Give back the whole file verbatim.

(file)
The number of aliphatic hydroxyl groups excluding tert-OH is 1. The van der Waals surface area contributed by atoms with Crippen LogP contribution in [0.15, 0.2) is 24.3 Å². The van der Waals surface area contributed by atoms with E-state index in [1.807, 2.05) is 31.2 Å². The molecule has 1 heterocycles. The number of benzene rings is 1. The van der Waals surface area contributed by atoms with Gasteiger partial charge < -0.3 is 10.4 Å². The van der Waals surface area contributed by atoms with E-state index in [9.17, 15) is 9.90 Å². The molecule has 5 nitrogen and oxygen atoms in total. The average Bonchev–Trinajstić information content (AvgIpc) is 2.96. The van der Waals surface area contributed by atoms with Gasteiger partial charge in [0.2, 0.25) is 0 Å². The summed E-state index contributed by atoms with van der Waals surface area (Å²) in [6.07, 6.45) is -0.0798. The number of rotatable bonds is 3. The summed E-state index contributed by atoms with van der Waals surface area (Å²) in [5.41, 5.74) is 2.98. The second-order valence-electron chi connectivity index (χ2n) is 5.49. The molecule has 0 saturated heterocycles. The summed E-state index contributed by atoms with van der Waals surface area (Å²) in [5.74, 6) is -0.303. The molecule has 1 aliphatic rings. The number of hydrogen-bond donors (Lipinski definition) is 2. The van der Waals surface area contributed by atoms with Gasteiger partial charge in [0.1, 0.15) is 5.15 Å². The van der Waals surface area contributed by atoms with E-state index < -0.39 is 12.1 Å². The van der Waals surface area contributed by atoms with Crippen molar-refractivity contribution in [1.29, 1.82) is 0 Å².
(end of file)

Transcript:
The number of aliphatic hydroxyl groups excluding tert-OH is 1. The van der Waals surface area contributed by atoms with Crippen LogP contribution in [0.15, 0.2) is 24.3 Å². The van der Waals surface area contributed by atoms with E-state index in [1.807, 2.05) is 31.2 Å². The molecule has 1 heterocycles. The number of benzene rings is 1. The van der Waals surface area contributed by atoms with Gasteiger partial charge < -0.3 is 10.4 Å². The van der Waals surface area contributed by atoms with E-state index in [9.17, 15) is 9.90 Å². The molecule has 5 nitrogen and oxygen atoms in total. The average Bonchev–Trinajstić information content (AvgIpc) is 2.96. The van der Waals surface area contributed by atoms with Gasteiger partial charge in [0.2, 0.25) is 0 Å². The summed E-state index contributed by atoms with van der Waals surface area (Å²) in [6.07, 6.45) is -0.0798. The number of rotatable bonds is 3. The summed E-state index contributed by atoms with van der Waals surface area (Å²) in [5.41, 5.74) is 2.98. The second-order valence-electron chi connectivity index (χ2n) is 5.49. The molecule has 0 saturated heterocycles. The summed E-state index contributed by atoms with van der Waals surface area (Å²) in [5.74, 6) is -0.303. The molecule has 1 aliphatic rings. The number of hydrogen-bond donors (Lipinski definition) is 2. The van der Waals surface area contributed by atoms with Gasteiger partial charge in [0.1, 0.15) is 5.15 Å². The van der Waals surface area contributed by atoms with E-state index < -0.39 is 12.1 Å². The van der Waals surface area contributed by atoms with Crippen molar-refractivity contribution in [1.29, 1.82) is 0 Å².